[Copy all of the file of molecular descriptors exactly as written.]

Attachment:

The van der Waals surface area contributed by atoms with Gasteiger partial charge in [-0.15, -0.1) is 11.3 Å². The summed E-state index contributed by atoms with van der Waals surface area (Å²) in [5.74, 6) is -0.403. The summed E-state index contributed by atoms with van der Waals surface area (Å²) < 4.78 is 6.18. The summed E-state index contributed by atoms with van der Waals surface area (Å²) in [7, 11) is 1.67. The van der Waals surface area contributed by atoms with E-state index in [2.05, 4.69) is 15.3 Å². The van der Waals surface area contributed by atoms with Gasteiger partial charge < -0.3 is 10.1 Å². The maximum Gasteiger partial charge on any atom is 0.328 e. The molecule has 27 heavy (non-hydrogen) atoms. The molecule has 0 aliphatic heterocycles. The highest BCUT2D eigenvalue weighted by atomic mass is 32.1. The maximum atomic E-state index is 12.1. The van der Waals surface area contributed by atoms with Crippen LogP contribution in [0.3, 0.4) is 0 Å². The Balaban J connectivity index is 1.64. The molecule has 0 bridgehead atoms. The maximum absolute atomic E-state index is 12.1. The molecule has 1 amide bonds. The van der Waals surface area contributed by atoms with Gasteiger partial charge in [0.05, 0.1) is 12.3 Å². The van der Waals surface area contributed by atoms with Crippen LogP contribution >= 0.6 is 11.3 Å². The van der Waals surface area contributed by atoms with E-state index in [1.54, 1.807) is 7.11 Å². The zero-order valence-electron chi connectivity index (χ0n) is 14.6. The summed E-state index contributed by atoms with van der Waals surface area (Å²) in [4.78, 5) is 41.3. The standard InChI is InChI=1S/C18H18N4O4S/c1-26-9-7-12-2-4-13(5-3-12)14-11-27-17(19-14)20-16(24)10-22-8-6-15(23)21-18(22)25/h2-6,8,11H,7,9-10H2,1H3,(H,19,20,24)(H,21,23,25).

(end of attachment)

The van der Waals surface area contributed by atoms with Gasteiger partial charge in [-0.15, -0.1) is 11.3 Å². The summed E-state index contributed by atoms with van der Waals surface area (Å²) in [5.74, 6) is -0.403. The summed E-state index contributed by atoms with van der Waals surface area (Å²) < 4.78 is 6.18. The summed E-state index contributed by atoms with van der Waals surface area (Å²) in [7, 11) is 1.67. The van der Waals surface area contributed by atoms with E-state index in [2.05, 4.69) is 15.3 Å². The van der Waals surface area contributed by atoms with Gasteiger partial charge < -0.3 is 10.1 Å². The maximum Gasteiger partial charge on any atom is 0.328 e. The molecule has 27 heavy (non-hydrogen) atoms. The molecule has 0 aliphatic heterocycles. The highest BCUT2D eigenvalue weighted by atomic mass is 32.1. The maximum atomic E-state index is 12.1. The van der Waals surface area contributed by atoms with Crippen LogP contribution in [0.3, 0.4) is 0 Å². The Balaban J connectivity index is 1.64. The molecule has 0 bridgehead atoms. The maximum absolute atomic E-state index is 12.1. The molecule has 1 amide bonds. The van der Waals surface area contributed by atoms with Gasteiger partial charge in [0.05, 0.1) is 12.3 Å². The van der Waals surface area contributed by atoms with Crippen LogP contribution >= 0.6 is 11.3 Å². The van der Waals surface area contributed by atoms with E-state index in [1.54, 1.807) is 7.11 Å². The zero-order valence-electron chi connectivity index (χ0n) is 14.6. The summed E-state index contributed by atoms with van der Waals surface area (Å²) in [4.78, 5) is 41.3. The standard InChI is InChI=1S/C18H18N4O4S/c1-26-9-7-12-2-4-13(5-3-12)14-11-27-17(19-14)20-16(24)10-22-8-6-15(23)21-18(22)25/h2-6,8,11H,7,9-10H2,1H3,(H,19,20,24)(H,21,23,25).